Where Does Buttermilk Come From?


Buttermilk is the milk-like byproduct that comes from butter-making. It is consumed by cultures around the world. The milk or cream for buttermilk comes from the milk of camels, cows, horses, goats, sheep and water buffalo. It is produced commercially and can also be made at home.

Old-Fashioned Buttermilk

  • Fresh milk or cream can be called sweet milk. When sweet milk is used to make butter, the buttermilk obtained is called sweet cream buttermilk.

    Old-fashioned buttermilk is a byproduct of the butter-making process. When making butter, milk or cream is churned, resulting in the milk fat separating from the liquid. The fat forms globules that stick together to form butter. The leftover liquid is the buttermilk.

    When this buttermilk is set aside, natural bacteria in the air can enter it and turn it sour, forming a second type of old-fashioned buttermilk. This second type is called sour cream buttermilk.

Cultured Buttermilk

  • Cultured buttermilk can be made during the process of making cultured butter from pasteurized milk or cream. It is called cultured because a selection of bacteria is added to create flavor in the butter and the buttermilk.

    Cultured buttermilk can also be made from adding a bacterial culture to milk or cream. This is set in a warm area to thicken.

    Powdered buttermilk is made from cultured buttermilk that is dehydrated. By adding water, it can be used as an ingredient in cooking.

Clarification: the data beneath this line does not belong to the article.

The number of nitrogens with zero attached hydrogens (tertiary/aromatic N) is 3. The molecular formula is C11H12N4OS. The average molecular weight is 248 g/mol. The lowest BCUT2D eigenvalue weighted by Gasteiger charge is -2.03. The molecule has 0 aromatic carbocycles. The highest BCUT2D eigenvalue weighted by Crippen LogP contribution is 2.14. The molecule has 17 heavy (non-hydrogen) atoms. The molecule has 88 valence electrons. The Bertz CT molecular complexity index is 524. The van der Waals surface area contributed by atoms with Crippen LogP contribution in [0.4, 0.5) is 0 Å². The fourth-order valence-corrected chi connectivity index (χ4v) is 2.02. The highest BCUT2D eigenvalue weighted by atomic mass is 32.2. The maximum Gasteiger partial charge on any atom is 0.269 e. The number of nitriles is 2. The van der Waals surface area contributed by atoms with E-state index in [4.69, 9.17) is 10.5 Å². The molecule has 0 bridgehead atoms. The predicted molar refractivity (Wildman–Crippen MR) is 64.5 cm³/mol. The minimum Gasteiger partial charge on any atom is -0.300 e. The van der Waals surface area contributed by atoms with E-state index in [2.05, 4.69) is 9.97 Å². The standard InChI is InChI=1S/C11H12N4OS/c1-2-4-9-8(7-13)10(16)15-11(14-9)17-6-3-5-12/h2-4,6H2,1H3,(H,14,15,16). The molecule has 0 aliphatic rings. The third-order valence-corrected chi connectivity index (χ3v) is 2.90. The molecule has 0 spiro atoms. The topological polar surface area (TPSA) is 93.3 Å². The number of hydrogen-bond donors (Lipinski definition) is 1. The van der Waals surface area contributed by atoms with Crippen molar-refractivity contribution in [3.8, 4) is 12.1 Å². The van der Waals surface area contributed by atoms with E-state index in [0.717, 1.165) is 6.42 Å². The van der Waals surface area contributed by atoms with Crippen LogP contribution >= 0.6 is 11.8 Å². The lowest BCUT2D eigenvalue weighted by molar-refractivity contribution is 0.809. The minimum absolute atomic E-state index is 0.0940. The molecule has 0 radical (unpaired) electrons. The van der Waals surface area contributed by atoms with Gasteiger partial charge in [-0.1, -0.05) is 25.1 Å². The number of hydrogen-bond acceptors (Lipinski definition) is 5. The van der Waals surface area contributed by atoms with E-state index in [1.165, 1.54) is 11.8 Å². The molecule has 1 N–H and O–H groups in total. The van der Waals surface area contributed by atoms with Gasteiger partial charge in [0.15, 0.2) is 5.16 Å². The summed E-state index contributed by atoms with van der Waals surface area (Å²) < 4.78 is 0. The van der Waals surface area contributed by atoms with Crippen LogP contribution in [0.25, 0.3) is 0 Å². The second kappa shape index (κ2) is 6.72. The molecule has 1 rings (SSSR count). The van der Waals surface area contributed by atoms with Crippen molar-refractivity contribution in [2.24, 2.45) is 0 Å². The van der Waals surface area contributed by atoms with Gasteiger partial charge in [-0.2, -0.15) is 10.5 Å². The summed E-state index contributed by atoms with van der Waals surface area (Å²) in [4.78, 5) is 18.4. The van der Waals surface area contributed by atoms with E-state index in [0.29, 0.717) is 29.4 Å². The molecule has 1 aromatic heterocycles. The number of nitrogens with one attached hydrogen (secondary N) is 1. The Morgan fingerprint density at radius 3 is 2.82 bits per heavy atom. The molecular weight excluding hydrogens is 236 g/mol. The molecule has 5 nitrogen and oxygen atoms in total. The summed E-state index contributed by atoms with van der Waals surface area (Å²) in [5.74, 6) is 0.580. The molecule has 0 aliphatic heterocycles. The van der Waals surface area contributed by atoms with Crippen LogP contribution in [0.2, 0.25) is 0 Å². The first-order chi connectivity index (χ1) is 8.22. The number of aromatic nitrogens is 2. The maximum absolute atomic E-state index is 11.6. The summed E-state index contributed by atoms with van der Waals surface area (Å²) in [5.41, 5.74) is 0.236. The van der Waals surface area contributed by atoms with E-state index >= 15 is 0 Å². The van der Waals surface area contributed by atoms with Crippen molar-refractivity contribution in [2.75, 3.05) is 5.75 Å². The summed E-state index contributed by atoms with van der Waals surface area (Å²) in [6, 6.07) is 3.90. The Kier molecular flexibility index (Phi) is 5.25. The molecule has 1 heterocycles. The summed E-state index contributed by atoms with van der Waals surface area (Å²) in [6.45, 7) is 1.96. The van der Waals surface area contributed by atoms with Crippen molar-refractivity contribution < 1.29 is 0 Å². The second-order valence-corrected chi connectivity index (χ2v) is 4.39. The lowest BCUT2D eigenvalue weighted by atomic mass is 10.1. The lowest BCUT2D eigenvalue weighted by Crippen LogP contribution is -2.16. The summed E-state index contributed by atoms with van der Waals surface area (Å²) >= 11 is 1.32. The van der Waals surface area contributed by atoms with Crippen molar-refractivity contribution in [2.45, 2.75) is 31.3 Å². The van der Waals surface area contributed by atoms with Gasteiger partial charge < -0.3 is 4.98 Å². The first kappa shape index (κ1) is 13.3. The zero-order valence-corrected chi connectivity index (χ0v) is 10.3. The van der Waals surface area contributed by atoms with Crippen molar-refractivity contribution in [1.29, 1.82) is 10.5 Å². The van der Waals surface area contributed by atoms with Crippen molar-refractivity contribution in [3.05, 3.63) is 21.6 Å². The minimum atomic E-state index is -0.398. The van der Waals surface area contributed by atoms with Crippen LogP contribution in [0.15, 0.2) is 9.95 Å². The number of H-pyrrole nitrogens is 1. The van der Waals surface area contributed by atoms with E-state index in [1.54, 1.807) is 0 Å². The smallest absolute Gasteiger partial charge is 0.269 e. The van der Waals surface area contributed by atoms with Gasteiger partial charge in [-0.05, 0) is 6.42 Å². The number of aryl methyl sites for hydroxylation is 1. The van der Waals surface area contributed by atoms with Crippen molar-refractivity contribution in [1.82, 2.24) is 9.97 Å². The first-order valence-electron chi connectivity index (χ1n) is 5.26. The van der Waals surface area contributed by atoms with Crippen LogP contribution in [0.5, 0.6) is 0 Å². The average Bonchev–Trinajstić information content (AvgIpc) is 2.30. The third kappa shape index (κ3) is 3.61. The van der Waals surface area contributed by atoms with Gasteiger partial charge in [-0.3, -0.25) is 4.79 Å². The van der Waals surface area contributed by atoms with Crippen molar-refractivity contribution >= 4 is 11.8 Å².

Chemistry or Microbiology

  • Fermentation of milk to change it into buttermilk is the process of a chemical breakdown of the milk sugar by bacteria. The bacteria added to the milk chemically changes the lactose (sugar in milk consisting of glucose and galactose) to pyruvate (contains pyruvic acid). During this process, the pyruvic acid is changed into lactic acid. The created acid environment is a poor growing medium for bacteria, and it slows the decaying process.


  • To make cultured buttermilk using the fermentation process, bacteria called Streptococcus lactis are added to the milk. Leuconostoc citrovorum bacteria are added to give the buttermilk the smell and flavor it is known for.


  • Buttermilk's thickness occurs when the pH of the milk or cream changes, due to the bacteria, to an acid. When this occurs the casein, a protein in the milk or cream, changes from being dissolved to separating out of the liquid. The remaining liquid is thus thickened.

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